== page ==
By Sherif Attar
In a world of ever-changing ambiguity and uncertainty, executives have to face two challenges: excellent performance and people development. Where many managers think those endeavours are “competing”, this author believes they are “completing”. GET DOWN TO BUSINESS argues.
Adapted from Sophia Lee
What makes a great company
stands from the rest?
While there are many ways to answer this question, one thing we’ve seen is that organisations with a strong presence of leadership mentoring, or the practice of having senior executives mentor more junior employees, tend to perform well.
But to get your leadership team interested in mentoring others, they have to understand the benefits. So, let’s explore that.
1. Leads to positive business outcomes
Leadership mentoring isn’t just for the benefit of employees – it can help your company achieve business goals as well. Mentoring can help attract high-quality candidates into talent pipeline. It’s also a great way to nurture the high potential employees that are already at your organisation.
Leadership mentoring improve retention rates and job satisfaction. 91 per cent of individuals who have a mentor being satisfied with their job, and managers are less likely to leave their organisations when their needs for formal development are met.
2. Creates feelings of personal fulfilment
Mentors can gain a lot from the experience. By giving back to the people in their organisation, leaders can discover a lot of personal fulfilment through their contributions. They find it rewarding to see the employees they mentor succeed.
3. Encourages continuous learning
Mentoring can create continuous learning opportunities that go both ways. Mentees are constantly learning new knowledge, skills, and ways of thinking from their mentor. Mentors can also gain valuable insights from their mentees that help them in their day-to-day interactions, decision-making, and responsibilities.
4. Establishes strong relationships
When approached thoughtfully, both mentors and mentees can get matched up to people they otherwise wouldn’t have been exposed to at the organisation. The benefits of these new relationships are as follow:
• Create a network and support system for mentees
• Expose mentors to individuals of different backgrounds, interests, and personalities
• Strengthen company culture
5. Improves job proficiency
This is great for mentees since they can demonstrate their value to the rest of their team. It’s also great for organisations since it means their employees are being productive and delivering the maximum impact.
6. Increases professional credibility
Why? It demonstrates confidence in their abilities, indicates strong leadership because of their willingness to nurture others, and builds trust because of their investment in the success of other employees.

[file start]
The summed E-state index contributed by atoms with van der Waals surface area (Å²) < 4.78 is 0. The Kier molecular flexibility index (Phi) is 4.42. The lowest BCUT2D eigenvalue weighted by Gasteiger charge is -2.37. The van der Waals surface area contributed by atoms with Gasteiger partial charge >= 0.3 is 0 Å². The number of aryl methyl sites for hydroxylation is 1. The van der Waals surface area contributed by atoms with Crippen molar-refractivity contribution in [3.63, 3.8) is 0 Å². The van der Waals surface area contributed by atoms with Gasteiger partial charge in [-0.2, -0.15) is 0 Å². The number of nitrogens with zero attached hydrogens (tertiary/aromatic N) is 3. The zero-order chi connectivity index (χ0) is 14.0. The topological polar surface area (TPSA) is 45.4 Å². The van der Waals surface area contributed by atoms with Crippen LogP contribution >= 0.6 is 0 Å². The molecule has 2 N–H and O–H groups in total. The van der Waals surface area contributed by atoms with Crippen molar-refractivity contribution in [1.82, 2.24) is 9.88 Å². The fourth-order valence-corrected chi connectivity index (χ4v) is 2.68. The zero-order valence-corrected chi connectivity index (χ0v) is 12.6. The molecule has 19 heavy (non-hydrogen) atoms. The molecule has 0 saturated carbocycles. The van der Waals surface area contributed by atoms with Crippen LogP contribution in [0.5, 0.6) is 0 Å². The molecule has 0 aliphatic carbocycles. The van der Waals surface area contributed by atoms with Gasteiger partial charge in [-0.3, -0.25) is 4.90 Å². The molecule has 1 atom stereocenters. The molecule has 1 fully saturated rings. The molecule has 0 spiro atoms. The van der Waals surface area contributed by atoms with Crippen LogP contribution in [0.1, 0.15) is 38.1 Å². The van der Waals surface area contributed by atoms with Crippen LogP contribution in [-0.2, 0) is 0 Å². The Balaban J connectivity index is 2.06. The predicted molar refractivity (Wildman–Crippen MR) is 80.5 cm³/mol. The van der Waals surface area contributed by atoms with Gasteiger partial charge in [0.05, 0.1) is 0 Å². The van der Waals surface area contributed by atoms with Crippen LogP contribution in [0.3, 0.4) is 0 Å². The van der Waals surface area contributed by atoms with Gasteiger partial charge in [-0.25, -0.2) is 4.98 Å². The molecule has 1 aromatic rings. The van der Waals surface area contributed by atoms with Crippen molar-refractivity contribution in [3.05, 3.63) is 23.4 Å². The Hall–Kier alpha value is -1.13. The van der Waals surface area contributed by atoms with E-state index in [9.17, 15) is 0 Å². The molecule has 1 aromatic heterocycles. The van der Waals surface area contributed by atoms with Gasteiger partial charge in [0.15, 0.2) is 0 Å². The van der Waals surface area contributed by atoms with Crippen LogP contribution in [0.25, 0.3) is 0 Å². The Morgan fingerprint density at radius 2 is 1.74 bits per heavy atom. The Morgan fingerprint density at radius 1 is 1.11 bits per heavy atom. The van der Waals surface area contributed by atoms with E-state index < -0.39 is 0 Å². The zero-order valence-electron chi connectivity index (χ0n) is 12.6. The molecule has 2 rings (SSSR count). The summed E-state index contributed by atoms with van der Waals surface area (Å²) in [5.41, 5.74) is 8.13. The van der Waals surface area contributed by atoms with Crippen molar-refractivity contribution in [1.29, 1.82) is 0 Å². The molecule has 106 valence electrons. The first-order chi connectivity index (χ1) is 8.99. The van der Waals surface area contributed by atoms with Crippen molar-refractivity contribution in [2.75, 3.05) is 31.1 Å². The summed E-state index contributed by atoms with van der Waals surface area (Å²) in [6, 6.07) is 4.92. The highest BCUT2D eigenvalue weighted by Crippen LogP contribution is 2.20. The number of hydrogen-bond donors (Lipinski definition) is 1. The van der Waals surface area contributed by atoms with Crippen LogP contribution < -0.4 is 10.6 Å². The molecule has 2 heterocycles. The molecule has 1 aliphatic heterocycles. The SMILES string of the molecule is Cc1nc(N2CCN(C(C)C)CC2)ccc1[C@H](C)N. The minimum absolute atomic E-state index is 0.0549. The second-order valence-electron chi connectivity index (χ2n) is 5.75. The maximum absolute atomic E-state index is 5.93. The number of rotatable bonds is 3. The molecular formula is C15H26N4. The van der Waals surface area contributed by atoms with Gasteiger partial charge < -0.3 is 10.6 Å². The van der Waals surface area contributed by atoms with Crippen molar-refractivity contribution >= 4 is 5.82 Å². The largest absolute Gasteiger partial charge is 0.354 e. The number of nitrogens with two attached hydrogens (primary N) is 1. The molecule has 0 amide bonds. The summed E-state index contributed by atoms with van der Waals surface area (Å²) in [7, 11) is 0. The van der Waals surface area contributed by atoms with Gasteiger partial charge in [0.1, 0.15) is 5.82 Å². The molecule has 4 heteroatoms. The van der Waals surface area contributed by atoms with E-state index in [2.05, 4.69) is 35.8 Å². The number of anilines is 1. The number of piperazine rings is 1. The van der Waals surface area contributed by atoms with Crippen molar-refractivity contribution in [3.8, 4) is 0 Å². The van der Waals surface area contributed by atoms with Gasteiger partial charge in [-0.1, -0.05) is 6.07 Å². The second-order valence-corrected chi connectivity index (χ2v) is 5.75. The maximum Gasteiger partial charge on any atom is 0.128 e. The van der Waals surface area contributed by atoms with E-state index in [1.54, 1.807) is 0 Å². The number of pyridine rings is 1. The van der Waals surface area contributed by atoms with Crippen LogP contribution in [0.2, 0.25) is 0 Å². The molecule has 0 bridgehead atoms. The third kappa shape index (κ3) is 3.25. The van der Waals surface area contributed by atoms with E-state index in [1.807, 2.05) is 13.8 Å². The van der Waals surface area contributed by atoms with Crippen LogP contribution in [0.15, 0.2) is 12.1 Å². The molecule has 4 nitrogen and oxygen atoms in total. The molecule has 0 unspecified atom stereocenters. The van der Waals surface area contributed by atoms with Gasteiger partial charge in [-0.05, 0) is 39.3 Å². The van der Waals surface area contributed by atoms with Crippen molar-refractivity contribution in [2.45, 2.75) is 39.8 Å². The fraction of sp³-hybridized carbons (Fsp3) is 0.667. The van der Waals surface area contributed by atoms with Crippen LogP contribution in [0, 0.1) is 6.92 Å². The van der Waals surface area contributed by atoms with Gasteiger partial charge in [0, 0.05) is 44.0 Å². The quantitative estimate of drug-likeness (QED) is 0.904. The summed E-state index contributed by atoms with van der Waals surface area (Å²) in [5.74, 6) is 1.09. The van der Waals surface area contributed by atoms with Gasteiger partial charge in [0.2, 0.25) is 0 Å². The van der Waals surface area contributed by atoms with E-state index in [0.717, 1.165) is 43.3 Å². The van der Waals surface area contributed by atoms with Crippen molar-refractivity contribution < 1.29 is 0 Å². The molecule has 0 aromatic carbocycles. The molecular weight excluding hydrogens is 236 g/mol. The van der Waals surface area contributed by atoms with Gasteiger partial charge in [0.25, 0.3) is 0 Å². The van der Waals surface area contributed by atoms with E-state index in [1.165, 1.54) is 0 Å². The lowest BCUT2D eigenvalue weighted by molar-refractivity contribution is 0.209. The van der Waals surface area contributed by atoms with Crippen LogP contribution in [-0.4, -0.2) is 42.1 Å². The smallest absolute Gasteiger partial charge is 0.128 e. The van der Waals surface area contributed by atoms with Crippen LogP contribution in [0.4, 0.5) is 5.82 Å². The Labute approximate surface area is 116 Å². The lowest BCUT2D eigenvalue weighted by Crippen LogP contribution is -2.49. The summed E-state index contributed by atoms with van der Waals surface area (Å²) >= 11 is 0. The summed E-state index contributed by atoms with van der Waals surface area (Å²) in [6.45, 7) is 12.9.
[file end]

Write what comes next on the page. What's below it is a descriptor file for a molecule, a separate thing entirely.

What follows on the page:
7. Builds soft skills
Mentorship often requires mentors to put themselves in their mentees’ shoes. This help them build empathy and open-mindedness. These types of soft skills are critical for leaders to nurture.
Given that only one in three employees strongly agree that they trust the leadership of their organisation, this should be a priority for all organisations – especially since employees who trust their leadership are twice as likely to stay with their company.
8. Develops self-awareness
The mentor-mentee relationship can spark self-reflection on both sides, which will ultimately lead to improved self-awareness. This type of understanding of one’s strengths and weaknesses have a huge impact on the day-to-day work. Self-awareness can help mentors and mentees:
• Build better relationships with colleagues
• Develop targeting areas for improvement
• Make valuable contributions
9. Boosts coaching skills
Coaching is a skill that’s critical to leadership. 80 per cent of the workforce who have experienced coaching say it positively impacts their work performance, productivity, communication skills, and well-being.
But coaching is a skill to be learned and developed. Since a large component of mentorship is coaching, leaders can work on building this muscle and bring it to all of their workplace relationships.
10. Produces better leaders
Mentoring help leaders be more effective in their own jobs – whether that’s by building more empathy, providing more insight into the day-to-day of their employees, or practicing critical skills like coaching and giving feedback.
For questions or suggestions, please send your comments.
Sherif Attar, an independent management consultant/trainer and organisation development authority, delivers seminars in the US, Europe, Middle East and the Far East.